Still loving my United Methodist Church

May 15th, 2016

As a lifelong United Methodist, I’m watching the events of our quadrennial, worldwide General Conference 2016 meetings in Portland with interest and anticipation. It’s painful to see all the disagreement and wounding around issues of what truth is and what love looks like. What is our way forward? What does “unity” mean in this confusing and contentious climate? There aren’t easy answers. If the answers were easy, we’d have found them by now.

Personally, these struggles in my church bring up profound reflections about the tradition I love as deeply as my most intimate personal relationships. Into this church tradition, I was baptized as a baby, confirmed as a teen and eventually ordained as an elder to serve in leadership — to help order the life of the church that loved and nurtured me in my faith.

 In the United Methodist Church, I came to saving faith in Jesus Christ. There, I learned the truth of Scripture and the beauty of our Methodist heritage. I experienced the sustenance of true community and transforming connection. Spiritual mothers and fathers mentored, modeled and shaped my faith— and were the conduits of God’s all-consuming grace and presence in my life.

I’ve never known another faith tradition. I am a United Methodist from cradle to grave (at least that’s the hopeful trajectory). My heart feels heavy and sad to see the church I love in such turmoil.

This particular verse of the hymn, “The Church’s One Foundation” keeps running through my mind:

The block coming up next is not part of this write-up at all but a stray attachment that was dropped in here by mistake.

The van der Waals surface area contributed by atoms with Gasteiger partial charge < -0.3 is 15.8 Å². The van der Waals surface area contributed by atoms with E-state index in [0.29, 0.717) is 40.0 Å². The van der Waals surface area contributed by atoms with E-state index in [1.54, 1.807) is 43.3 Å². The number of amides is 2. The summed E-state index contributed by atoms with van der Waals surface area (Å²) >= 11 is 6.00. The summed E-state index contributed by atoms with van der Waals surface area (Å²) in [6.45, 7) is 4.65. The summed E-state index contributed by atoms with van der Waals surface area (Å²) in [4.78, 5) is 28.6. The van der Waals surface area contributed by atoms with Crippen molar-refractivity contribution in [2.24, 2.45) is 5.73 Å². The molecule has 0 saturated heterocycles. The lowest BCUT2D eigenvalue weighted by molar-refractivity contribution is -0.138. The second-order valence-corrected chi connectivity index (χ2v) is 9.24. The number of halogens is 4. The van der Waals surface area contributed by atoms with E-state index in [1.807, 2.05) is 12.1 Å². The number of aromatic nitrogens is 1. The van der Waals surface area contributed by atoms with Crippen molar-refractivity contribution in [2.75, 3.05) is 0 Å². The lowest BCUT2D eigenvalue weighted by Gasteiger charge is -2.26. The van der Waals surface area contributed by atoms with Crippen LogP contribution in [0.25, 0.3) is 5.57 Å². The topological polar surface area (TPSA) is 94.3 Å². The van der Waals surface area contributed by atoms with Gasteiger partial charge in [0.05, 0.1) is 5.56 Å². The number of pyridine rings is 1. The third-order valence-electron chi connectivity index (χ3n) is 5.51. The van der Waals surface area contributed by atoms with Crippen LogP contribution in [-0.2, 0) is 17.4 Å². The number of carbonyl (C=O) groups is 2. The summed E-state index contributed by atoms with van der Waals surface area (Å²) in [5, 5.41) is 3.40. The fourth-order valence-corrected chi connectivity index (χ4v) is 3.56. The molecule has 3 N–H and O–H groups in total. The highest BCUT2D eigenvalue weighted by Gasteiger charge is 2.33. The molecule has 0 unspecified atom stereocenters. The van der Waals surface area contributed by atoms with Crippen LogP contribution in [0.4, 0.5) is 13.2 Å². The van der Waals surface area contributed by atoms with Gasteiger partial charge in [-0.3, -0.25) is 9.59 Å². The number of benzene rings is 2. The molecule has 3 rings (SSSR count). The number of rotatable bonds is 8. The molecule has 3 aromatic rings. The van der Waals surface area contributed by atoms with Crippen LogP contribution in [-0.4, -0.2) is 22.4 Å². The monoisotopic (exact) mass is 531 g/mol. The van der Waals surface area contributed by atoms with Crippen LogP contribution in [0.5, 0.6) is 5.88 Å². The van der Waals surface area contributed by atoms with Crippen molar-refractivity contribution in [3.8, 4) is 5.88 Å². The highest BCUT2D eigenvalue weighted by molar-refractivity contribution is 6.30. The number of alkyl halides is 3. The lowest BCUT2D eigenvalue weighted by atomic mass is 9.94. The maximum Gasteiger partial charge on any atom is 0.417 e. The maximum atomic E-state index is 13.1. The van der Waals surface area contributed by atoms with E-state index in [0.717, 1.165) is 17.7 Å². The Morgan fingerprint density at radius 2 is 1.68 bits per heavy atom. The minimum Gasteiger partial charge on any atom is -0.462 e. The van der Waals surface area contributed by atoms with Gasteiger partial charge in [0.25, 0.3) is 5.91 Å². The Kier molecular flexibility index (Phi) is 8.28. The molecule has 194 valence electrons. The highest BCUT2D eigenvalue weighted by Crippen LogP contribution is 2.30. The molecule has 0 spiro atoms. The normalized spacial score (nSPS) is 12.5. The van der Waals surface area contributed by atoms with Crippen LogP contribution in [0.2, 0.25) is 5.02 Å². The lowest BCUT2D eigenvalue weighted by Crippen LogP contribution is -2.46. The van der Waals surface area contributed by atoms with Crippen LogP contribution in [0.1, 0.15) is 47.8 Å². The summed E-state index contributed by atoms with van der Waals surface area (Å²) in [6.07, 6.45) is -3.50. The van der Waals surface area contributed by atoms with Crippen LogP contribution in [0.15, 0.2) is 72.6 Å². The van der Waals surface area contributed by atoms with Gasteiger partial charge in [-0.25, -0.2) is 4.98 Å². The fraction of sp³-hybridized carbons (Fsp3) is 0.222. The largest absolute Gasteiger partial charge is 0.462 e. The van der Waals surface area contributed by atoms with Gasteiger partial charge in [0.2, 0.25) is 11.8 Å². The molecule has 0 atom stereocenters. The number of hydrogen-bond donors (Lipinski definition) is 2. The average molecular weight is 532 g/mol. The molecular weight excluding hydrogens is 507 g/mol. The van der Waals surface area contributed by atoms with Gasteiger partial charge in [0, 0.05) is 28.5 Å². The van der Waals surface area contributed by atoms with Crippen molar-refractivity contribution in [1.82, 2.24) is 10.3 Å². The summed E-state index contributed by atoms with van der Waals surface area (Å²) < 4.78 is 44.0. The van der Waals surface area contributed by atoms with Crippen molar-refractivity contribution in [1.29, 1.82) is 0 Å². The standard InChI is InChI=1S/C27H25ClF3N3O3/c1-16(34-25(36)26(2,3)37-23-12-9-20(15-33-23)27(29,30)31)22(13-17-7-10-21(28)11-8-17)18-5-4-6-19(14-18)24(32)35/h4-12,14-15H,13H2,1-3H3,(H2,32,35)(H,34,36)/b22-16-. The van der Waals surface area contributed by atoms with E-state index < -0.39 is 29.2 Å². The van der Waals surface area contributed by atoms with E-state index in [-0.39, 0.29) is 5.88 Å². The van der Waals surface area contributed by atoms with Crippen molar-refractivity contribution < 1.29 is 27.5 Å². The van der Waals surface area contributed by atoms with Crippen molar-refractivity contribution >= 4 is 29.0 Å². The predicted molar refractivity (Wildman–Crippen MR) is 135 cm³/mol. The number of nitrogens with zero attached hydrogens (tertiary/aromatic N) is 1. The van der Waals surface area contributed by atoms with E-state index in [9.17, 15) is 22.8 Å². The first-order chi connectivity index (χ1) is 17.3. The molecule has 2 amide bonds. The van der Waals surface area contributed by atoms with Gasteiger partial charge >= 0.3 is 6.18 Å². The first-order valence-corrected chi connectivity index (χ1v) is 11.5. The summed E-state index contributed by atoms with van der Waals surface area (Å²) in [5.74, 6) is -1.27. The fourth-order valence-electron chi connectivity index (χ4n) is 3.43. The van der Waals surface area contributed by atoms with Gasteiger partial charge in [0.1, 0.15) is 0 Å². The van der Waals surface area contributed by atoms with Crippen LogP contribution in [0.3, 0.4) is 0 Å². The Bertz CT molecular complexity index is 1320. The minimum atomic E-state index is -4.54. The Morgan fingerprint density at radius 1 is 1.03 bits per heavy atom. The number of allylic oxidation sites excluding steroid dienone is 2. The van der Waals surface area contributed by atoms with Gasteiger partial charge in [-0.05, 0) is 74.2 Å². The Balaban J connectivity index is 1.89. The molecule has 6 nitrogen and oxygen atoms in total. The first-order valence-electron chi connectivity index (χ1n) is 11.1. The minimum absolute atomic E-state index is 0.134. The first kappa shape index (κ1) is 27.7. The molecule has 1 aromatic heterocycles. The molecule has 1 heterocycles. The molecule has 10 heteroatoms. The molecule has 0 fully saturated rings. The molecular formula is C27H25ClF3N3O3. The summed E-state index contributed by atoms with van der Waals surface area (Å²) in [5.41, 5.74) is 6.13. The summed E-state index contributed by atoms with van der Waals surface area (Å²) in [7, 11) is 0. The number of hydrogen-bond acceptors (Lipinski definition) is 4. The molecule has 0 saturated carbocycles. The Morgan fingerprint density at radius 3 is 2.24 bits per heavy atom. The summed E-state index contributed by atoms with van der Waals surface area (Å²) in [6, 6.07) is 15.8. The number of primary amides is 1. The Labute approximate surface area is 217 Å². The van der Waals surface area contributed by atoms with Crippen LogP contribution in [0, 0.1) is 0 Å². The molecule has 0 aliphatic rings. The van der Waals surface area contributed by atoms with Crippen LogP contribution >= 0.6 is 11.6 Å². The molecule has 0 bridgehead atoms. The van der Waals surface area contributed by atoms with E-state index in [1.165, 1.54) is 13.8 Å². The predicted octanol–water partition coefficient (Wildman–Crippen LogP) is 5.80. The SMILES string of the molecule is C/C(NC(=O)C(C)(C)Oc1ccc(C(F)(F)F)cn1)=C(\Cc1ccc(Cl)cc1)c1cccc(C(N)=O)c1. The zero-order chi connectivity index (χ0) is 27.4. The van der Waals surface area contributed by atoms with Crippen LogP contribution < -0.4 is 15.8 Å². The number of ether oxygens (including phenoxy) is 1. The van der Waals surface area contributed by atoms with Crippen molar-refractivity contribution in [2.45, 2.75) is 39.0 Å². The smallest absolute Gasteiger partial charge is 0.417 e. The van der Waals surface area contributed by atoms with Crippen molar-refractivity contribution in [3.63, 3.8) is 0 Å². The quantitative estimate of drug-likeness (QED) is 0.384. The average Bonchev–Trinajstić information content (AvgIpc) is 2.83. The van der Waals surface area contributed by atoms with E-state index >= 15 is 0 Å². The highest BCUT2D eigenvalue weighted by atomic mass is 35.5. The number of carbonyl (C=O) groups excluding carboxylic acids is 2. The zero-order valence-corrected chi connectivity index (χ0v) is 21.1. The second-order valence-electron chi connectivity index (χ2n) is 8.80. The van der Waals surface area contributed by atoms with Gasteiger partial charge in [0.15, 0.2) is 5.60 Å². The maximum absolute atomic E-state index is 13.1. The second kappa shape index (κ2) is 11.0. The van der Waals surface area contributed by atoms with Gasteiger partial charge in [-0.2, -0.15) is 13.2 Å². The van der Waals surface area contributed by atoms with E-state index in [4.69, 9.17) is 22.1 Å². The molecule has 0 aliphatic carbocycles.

Though with a scornful wonder
Men see her sore oppressed,
By schisms rent asunder,
By heresies distressed:
Yet saints their watch are keeping,
Their cry goes up, “How long?”
And soon the night of weeping
Shall be the morn of song!

I wish I had simple answers for the complex trials that face my beloved church or knew the best way forward in the midst of distress … but I don’t. All I know to do right now is to wrestle in prayer, to diligently seek Christ, and to listen intentionally for the voice of God.

The United Methodist Church will always hold an unparalleled place in my heart. My relationship with the UMC is a lifelong love story and always will be. I know I’m not alone in that love. Whatever “side” my various colleagues and I may find ourselves on, we are united in the love we have for our church — the love we have for our spiritual home.

That’s what makes this all so painful. If it weren’t for the depth of love involved, it wouldn’t be so difficult. Love stories are never easy, as Shakespeare so wisely reminds us: “The course of true love never did run smooth.”

Tina Fox blogs at

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